You may not have thought so negotiating the traffic jam going in at 9.30 on Sunday morning or coming out at 3.30 in the afternoon. Strangely it was only the sixties and seventies cars that seemed to be suffering from overheating and blocking the road for others. The Packard barely got to register on the motometer. The only time it got so that you could see some red was after a prolonged burst of keeping up with the "moderns" on the freeway on the way home. Even then it was a long way from the top. It does tend to get quite warm around the passengers feet. I think that I am going to have to wrap up the exhaust pipe where it passes close to the toe board. That and remember to open the cowl vent.
As I said previously there would have been no more than five or six cars NOT arrive under their own power. (ie, In trailers.)
I failed to mention that it was for mid Autumn (Fall) quite a warm day, 35degrees C. I have no problem with the motometer, having checked it against a thermometer I have found it to be quite "progressive" as far being an indicator of the radiators temperature. It was "just" showing about an 1/8 inch of red into the circle. The radiator was certainly a long way from boiling and water loss was minimal. I was probably expecting a little too much of a 1923 car with a comparatively new engine to have it running at a steady 50mph for some miles. Re the "hot feet" problem If I had thought to open the cowl vent it would have improved things and I had planned to wrap the exhaust "down pipe" but had simply not got a roundtoit. As soon as I turned off the "Freeway" and slowed down to 35/40 mph everything returned to normal.
That cannot be too bad. I have been spoilt by the Lagonda Rapier for too long.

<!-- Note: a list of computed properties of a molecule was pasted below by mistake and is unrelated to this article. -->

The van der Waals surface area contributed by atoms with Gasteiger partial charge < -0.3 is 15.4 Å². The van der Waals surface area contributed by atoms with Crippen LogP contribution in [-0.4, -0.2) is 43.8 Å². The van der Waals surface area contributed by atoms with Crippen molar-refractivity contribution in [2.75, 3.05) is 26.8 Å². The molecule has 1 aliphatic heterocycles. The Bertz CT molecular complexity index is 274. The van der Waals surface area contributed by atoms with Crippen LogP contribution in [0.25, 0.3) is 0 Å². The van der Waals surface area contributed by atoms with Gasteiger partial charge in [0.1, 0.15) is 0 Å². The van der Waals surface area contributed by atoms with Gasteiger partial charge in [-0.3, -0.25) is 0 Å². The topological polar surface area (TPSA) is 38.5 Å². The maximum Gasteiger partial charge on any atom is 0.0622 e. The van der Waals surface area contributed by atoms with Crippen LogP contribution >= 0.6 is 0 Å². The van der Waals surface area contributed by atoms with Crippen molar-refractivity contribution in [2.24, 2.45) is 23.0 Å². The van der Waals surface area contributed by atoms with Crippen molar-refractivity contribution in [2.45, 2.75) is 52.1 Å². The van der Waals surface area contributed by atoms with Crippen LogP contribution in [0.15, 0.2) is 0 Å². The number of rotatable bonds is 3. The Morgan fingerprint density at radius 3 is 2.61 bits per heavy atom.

I have had some experience with the "sludge" that you refer to. I don't have a photograph of the inside of the oil pan and crankcase but this one of the side water gallery tells the story. Because the motor turned freely, some people would have just added water checked the oil and started it up. I prefer to look before I leap.
Keep on keeping on
I don't know about hard water but talking about hard words the Packard discussed here has been described on another thread as a "mongrel". Perhaps in the perspective of the most pure of purists who's only priority is scoring points on the show field this may be a valid criticism. As I have commented elsewhere I would have never NEVER restored the car back to an original 4 Passenger Coupe. To my way of thinking they were among the most ugly and impracticable cars ever to leave the Packard Factory. The original seating plan may have been ideal for a chauffeur driven, rather corpulent, doctor in the 1920s but as a useable car for pleasure driving for two people??? A fixed (non-adjustable) seat for the driver with a small folding "occasional' seat next to him and a seat for one and a half people (with cramped leg room if the occasional seat was in use)at the rear is not my idea of comfort.